It was a Second Saturday. Normally Alan and I would be out with our friends from Lowcountry Unfiltered exploring some river or other historic locale. There were several last-minute conflicts, so the trip fell through this month. Alan and I were still up for a photo trek, so we decided to head out on our own. We took the opportunity to revisit one of my favorite locations, the Long Cane Creek Historic Area and Sumter National Forest.
We had some specific targets in mind. However, with the beautiful morning light, it was hard not to be distracted by every old barn and homestead along the way that looked like a photographic opportunity. We would have only gotten a few miles from home if we had given in. We kept going until we crossed the border into Greenwood County, stopping first at Donalds Depot.
Continue reading “Promised Land and Beyond”
It’s spring break for most of the Upstate school districts, and I wanted to search for a few ghost towns. Mark Elbrecht and I had bounced around some possible targets, and after looking through the South Carolina section of the Abandoned Rails website, we decided to try to find Shoals Junction, at the end of the abandoned Ware Shoals line. We would also hit a couple of other smaller communities and see what we could find. Turns out we could hit lots of communities – eight of them in all. I’ll try to summarize them here.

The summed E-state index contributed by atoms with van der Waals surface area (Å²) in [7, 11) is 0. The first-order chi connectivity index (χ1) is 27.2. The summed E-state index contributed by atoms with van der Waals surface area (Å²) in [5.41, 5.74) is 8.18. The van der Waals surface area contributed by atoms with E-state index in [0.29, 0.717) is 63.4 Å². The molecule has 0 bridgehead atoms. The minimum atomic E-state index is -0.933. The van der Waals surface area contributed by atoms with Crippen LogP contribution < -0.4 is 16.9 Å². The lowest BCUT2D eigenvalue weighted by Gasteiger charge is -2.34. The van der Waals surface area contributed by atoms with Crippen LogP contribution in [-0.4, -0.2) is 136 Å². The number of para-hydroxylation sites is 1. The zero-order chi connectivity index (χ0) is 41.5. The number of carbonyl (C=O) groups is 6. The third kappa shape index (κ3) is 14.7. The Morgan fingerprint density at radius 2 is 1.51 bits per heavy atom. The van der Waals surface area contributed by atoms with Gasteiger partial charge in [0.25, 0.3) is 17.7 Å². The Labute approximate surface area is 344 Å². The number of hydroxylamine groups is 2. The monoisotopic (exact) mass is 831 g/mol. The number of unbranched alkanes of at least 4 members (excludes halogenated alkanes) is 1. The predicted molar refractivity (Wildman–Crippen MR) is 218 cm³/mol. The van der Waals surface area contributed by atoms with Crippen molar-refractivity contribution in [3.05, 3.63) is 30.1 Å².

We set out down Augusta Road eventually reaching the eastern terminus of the railroad in Ware Shoals. We took a turn through the town, then headed down to the river. We drove through the riverside park, then circled past the power generation station. There were several workers, and we felt awkward stopping for photos. We retraced our steps upstream and headed beyond the bridge crossing the Saluda River. We soon reached the Ware Shoals Dam.
At the top of the dam water is diverted into a canal so that it can be routed through the power turbines below. With the recent rain lots of water was flowing over the dam.
An old masonry staircase led down to the river. As sign pointed to the “Fishing Trail” and “Canoe Portage.” I guess the portage was around the dam, but I couldn’t see where one would take out a canoe at the top of the dam. I guess it would be more obvious if I were on the river. Continue reading “Searching for Shoals Junction”
Houston and I had a day off in common, so it was time for one of our mid-winter photo treks. I really like exploring the area south of Abbeville, McCormick, and Edgefield. That part of the state is rather remote and rich in history, including our family history. Even though we’ve been down that way several times, I never seem to cover all of it, so it was ripe as another target.
Our exploration group was larger than usual. In addition to the two of us, Houston’s wife, Lynda, was coming along, as was our sister Glynda. The plan was to meet Houston and Lynda Sunday morning in the parking lot of Calhoun Falls Pentecostal Holiness Church. From there we would head south and see what we would find. Our route would take us past paddling venues, ghost towns, fire towers, and several important genealogy spots. It had the makings of a perfect day. Continue reading “McCormick County Photo Trek”